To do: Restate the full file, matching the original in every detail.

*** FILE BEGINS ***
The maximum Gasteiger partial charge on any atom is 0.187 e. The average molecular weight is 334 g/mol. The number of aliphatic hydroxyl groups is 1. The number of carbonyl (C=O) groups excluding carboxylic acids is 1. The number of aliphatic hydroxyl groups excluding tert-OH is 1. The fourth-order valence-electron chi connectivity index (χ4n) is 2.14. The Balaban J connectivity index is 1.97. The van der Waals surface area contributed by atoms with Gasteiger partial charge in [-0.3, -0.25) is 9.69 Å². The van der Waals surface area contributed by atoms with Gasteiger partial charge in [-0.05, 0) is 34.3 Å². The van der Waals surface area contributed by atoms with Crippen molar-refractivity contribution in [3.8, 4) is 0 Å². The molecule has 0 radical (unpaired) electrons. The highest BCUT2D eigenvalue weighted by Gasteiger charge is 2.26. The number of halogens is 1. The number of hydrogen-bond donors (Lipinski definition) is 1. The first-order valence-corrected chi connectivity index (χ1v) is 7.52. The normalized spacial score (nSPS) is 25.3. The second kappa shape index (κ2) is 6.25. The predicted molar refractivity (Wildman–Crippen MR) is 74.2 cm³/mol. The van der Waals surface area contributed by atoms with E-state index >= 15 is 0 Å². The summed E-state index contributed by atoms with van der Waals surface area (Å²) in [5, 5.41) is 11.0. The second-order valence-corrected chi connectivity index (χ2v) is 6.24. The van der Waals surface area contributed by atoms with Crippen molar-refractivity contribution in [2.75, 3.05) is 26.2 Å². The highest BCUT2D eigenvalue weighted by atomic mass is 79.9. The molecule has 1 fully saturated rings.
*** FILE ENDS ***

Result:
The maximum Gasteiger partial charge on any atom is 0.187 e. The average molecular weight is 334 g/mol. The number of aliphatic hydroxyl groups is 1. The number of carbonyl (C=O) groups excluding carboxylic acids is 1. The number of aliphatic hydroxyl groups excluding tert-OH is 1. The fourth-order valence-electron chi connectivity index (χ4n) is 2.14. The Balaban J connectivity index is 1.97. The van der Waals surface area contributed by atoms with Gasteiger partial charge in [-0.3, -0.25) is 9.69 Å². The van der Waals surface area contributed by atoms with Gasteiger partial charge in [-0.05, 0) is 34.3 Å². The van der Waals surface area contributed by atoms with Crippen molar-refractivity contribution in [3.8, 4) is 0 Å². The molecule has 0 radical (unpaired) electrons. The highest BCUT2D eigenvalue weighted by Gasteiger charge is 2.26. The number of halogens is 1. The number of hydrogen-bond donors (Lipinski definition) is 1. The first-order valence-corrected chi connectivity index (χ1v) is 7.52. The normalized spacial score (nSPS) is 25.3. The second kappa shape index (κ2) is 6.25. The predicted molar refractivity (Wildman–Crippen MR) is 74.2 cm³/mol. The van der Waals surface area contributed by atoms with E-state index >= 15 is 0 Å². The summed E-state index contributed by atoms with van der Waals surface area (Å²) in [5, 5.41) is 11.0. The second-order valence-corrected chi connectivity index (χ2v) is 6.24. The van der Waals surface area contributed by atoms with Crippen molar-refractivity contribution in [2.75, 3.05) is 26.2 Å². The highest BCUT2D eigenvalue weighted by atomic mass is 79.9. The molecule has 1 fully saturated rings.